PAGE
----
Your slight miscalculation has led to a serious citation — after a night of drinks to celebrate a friend’s job promotion you received a DUI charge. You were under the impression that you waited long enough to sober up and drive yourself, otherwise you would have used a rideshare app to go home. But, unfortunately, you still had enough liquor in your system to blow above the legal limit.

Nothing like this has happened before because you are a focused, career-minded individual, just like your friend you were celebrating. As you process this unfortunate scenario, you should keep in mind that you might qualify for a first-time offender program that will help you drop the charge. At the same time, you should also be aware the penalties you may face so they come as no surprise down the line.

Face the charge

Although, you might be hoping for some forgiveness as a first-time DUI offender, it’s important to be mindful of the penalties you may face. First-time offenders in Pennsylvania could be subject to the following penalties according to your blood alcohol content (BAC) level at the time of your arrest.

  • BAC of .08 to .99: Probation for up to six months, a $300 fine and alcohol highway safety school
  • BAC of .10 to .159: A five-day to six-month jail sentence, $500 to $5,000 in fines, license suspension for one year and alcohol highway safety school
  • BAC of .16 or more: A three-day to six-month jail sentence, $1,000 to $5,000 in fines, license suspension for one year and alcohol highway safety school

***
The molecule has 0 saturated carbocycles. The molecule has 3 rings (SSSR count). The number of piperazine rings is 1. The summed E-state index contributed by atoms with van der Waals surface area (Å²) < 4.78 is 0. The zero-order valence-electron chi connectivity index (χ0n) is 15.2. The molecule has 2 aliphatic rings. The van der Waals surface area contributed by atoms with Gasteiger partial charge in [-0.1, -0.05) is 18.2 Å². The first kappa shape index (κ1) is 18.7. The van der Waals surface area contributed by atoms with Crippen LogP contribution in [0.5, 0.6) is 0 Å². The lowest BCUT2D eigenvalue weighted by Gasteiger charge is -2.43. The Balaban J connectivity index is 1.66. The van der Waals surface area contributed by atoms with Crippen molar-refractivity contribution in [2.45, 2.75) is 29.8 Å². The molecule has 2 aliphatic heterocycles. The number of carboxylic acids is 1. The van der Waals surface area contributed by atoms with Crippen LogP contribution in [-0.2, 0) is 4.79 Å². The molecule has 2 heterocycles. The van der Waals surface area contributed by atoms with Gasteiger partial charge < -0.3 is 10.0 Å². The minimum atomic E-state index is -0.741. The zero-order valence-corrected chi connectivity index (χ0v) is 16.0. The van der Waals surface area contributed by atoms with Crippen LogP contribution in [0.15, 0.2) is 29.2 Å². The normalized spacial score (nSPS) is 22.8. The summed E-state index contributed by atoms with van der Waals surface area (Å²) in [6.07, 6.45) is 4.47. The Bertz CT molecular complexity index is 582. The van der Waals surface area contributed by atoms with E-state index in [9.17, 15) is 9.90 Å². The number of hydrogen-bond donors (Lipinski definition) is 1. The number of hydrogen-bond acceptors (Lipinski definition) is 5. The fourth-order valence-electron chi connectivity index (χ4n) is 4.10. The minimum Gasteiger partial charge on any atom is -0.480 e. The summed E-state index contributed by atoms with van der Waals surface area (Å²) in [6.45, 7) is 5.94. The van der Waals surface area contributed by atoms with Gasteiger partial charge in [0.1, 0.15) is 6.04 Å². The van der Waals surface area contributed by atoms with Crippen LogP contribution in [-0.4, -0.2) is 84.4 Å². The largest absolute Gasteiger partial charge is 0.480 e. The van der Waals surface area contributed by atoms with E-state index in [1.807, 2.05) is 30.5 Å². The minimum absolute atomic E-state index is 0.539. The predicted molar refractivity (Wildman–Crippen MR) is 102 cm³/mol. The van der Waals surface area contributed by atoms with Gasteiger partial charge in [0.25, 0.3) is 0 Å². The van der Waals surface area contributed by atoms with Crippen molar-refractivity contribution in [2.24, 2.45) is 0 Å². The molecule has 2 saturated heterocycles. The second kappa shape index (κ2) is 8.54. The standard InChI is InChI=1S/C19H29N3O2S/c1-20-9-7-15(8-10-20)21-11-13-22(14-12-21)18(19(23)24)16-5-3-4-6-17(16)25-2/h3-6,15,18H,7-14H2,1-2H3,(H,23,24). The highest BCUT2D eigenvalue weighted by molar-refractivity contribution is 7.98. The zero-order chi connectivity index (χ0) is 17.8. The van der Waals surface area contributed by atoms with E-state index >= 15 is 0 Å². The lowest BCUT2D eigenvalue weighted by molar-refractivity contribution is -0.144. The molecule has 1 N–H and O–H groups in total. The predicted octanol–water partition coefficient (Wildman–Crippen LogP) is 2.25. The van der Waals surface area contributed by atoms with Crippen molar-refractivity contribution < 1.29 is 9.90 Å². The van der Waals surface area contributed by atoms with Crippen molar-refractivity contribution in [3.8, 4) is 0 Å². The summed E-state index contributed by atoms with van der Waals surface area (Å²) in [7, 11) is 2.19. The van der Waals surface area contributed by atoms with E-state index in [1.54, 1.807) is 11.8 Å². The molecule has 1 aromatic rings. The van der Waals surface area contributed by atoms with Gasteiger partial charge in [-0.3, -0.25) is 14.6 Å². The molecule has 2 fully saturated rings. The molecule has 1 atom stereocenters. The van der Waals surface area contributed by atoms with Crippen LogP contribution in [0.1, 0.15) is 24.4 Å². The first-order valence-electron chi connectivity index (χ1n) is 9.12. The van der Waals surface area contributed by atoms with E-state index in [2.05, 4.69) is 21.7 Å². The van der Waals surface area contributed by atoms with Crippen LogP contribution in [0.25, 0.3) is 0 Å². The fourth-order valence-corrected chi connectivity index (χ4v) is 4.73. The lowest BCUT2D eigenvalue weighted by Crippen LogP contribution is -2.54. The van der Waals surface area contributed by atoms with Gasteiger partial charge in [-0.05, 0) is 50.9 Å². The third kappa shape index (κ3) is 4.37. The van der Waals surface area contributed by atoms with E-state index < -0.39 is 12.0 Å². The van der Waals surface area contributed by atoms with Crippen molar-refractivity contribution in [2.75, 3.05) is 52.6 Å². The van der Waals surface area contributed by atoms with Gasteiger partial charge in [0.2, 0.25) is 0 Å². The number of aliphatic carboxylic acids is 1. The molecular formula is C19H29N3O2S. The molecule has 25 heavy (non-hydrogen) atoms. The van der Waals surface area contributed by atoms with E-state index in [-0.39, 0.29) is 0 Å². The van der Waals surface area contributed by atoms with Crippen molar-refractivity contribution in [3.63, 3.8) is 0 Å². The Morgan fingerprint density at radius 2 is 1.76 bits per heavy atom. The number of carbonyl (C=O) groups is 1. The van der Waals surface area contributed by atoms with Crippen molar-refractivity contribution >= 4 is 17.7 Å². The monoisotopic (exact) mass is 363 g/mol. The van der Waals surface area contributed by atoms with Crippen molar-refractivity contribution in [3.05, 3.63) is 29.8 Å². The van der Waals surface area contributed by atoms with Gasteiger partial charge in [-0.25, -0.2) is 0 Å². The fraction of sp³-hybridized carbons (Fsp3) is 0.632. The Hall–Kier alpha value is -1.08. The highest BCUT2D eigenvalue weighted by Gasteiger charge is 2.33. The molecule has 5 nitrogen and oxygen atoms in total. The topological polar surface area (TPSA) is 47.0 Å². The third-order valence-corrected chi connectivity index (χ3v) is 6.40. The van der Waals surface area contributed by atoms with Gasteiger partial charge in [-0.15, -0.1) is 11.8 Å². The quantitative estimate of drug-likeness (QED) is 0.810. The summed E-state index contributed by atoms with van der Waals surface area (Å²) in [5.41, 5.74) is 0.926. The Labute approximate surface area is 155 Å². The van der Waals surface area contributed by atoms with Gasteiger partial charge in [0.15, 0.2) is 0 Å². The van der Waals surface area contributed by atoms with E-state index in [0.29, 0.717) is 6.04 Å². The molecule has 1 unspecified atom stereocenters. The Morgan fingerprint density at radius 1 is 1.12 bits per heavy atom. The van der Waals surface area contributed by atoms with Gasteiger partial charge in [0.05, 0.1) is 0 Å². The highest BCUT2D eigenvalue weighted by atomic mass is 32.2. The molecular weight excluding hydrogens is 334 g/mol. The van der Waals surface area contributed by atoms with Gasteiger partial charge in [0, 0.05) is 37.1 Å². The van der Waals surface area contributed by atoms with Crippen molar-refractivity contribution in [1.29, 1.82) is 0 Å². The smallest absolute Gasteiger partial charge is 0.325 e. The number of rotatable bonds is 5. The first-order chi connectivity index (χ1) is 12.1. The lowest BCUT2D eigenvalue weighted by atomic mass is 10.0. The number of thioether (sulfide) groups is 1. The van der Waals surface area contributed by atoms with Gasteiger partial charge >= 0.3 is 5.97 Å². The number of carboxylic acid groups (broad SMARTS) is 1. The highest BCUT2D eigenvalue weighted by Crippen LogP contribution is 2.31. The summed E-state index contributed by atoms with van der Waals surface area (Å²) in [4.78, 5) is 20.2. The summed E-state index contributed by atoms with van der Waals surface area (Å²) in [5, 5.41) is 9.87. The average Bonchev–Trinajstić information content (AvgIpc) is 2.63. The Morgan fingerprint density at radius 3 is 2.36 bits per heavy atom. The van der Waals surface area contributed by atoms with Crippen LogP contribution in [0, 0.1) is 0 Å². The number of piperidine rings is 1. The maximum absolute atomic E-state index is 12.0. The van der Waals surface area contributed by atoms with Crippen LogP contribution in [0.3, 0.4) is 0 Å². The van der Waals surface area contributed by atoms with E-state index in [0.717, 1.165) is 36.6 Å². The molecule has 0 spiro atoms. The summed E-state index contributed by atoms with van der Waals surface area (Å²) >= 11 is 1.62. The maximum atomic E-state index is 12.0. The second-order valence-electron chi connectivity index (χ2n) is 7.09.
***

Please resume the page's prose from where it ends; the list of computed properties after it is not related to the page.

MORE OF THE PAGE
It’s also worth noting that at any BAC level, you might have to complete community service or court-ordered treatment. While these penalties may be hard to grasp at first glance, you probably won’t receive the harshest punishment if you were convinced you were sober enough to drive in the first place.

Dismiss the charge

Like most people with no criminal charges, you’re probably more worried about what will happen to your current job or career moving forward if you receive a DUI conviction. As a first-time offender, you might be able to dodge a criminal charge if you put in time and money.

If this is your first offense and you didn’t hurt or kill anyone in a car accident linked to your charge, then you could qualify for Accelerated Rehabilitative Disposition (ARD). Through ARD, you can achieve a dismissal of your DUI charge if you complete a minimum of six months and maximum of one year of supervised probation and pay for all court and program fees. Depending on court orders, you might also have to complete community service, alcohol highway safety school and treatment.

The typical ARD program fee of $2,500 and the time you must put in to show you are serious about cleaning your record can seem daunting. However, it gives you the opportunity to pass future background checks and continue to meet career and salary goals for many years to come. If you think you might be eligible, an experienced DUI attorney can talk you through your options.